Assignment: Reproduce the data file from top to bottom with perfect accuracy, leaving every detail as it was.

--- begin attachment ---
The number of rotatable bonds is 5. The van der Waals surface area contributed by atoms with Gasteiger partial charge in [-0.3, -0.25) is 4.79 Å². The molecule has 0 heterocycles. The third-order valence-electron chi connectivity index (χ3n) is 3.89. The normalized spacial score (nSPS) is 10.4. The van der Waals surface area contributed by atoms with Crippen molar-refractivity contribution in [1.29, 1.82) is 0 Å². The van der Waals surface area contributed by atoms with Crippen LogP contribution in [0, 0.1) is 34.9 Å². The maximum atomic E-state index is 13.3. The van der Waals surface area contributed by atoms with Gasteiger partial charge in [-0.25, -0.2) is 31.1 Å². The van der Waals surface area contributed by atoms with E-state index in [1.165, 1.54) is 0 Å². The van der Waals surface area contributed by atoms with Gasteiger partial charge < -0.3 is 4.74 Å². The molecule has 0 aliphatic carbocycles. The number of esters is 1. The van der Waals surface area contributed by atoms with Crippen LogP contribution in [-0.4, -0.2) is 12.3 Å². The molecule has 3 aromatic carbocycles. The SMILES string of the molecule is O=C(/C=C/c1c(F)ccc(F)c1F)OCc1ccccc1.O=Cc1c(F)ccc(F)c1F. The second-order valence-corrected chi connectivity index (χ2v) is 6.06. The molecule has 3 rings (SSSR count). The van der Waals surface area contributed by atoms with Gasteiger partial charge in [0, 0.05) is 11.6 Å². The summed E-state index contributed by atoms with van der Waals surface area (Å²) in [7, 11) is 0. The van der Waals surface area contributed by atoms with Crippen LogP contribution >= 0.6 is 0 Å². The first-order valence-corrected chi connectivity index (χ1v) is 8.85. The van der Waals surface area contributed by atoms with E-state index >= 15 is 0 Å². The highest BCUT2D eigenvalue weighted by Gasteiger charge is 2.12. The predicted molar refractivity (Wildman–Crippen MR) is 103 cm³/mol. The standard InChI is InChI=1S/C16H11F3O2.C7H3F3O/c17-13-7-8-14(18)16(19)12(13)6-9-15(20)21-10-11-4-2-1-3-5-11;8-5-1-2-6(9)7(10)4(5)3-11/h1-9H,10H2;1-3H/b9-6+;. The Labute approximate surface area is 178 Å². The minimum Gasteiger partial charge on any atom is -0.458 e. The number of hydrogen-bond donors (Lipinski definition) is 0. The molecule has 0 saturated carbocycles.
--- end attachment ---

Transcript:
The number of rotatable bonds is 5. The van der Waals surface area contributed by atoms with Gasteiger partial charge in [-0.3, -0.25) is 4.79 Å². The molecule has 0 heterocycles. The third-order valence-electron chi connectivity index (χ3n) is 3.89. The normalized spacial score (nSPS) is 10.4. The van der Waals surface area contributed by atoms with Crippen molar-refractivity contribution in [1.29, 1.82) is 0 Å². The van der Waals surface area contributed by atoms with Crippen LogP contribution in [0, 0.1) is 34.9 Å². The maximum atomic E-state index is 13.3. The van der Waals surface area contributed by atoms with Gasteiger partial charge in [-0.25, -0.2) is 31.1 Å². The van der Waals surface area contributed by atoms with E-state index in [1.165, 1.54) is 0 Å². The van der Waals surface area contributed by atoms with Gasteiger partial charge < -0.3 is 4.74 Å². The molecule has 0 aliphatic carbocycles. The number of esters is 1. The van der Waals surface area contributed by atoms with Crippen LogP contribution in [-0.4, -0.2) is 12.3 Å². The molecule has 3 aromatic carbocycles. The SMILES string of the molecule is O=C(/C=C/c1c(F)ccc(F)c1F)OCc1ccccc1.O=Cc1c(F)ccc(F)c1F. The second-order valence-corrected chi connectivity index (χ2v) is 6.06. The molecule has 3 rings (SSSR count). The van der Waals surface area contributed by atoms with Gasteiger partial charge in [0, 0.05) is 11.6 Å². The summed E-state index contributed by atoms with van der Waals surface area (Å²) in [7, 11) is 0. The van der Waals surface area contributed by atoms with Crippen LogP contribution >= 0.6 is 0 Å². The first-order valence-corrected chi connectivity index (χ1v) is 8.85. The van der Waals surface area contributed by atoms with E-state index >= 15 is 0 Å². The highest BCUT2D eigenvalue weighted by Gasteiger charge is 2.12. The predicted molar refractivity (Wildman–Crippen MR) is 103 cm³/mol. The standard InChI is InChI=1S/C16H11F3O2.C7H3F3O/c17-13-7-8-14(18)16(19)12(13)6-9-15(20)21-10-11-4-2-1-3-5-11;8-5-1-2-6(9)7(10)4(5)3-11/h1-9H,10H2;1-3H/b9-6+;. The Labute approximate surface area is 178 Å². The minimum Gasteiger partial charge on any atom is -0.458 e. The number of hydrogen-bond donors (Lipinski definition) is 0. The molecule has 0 saturated carbocycles.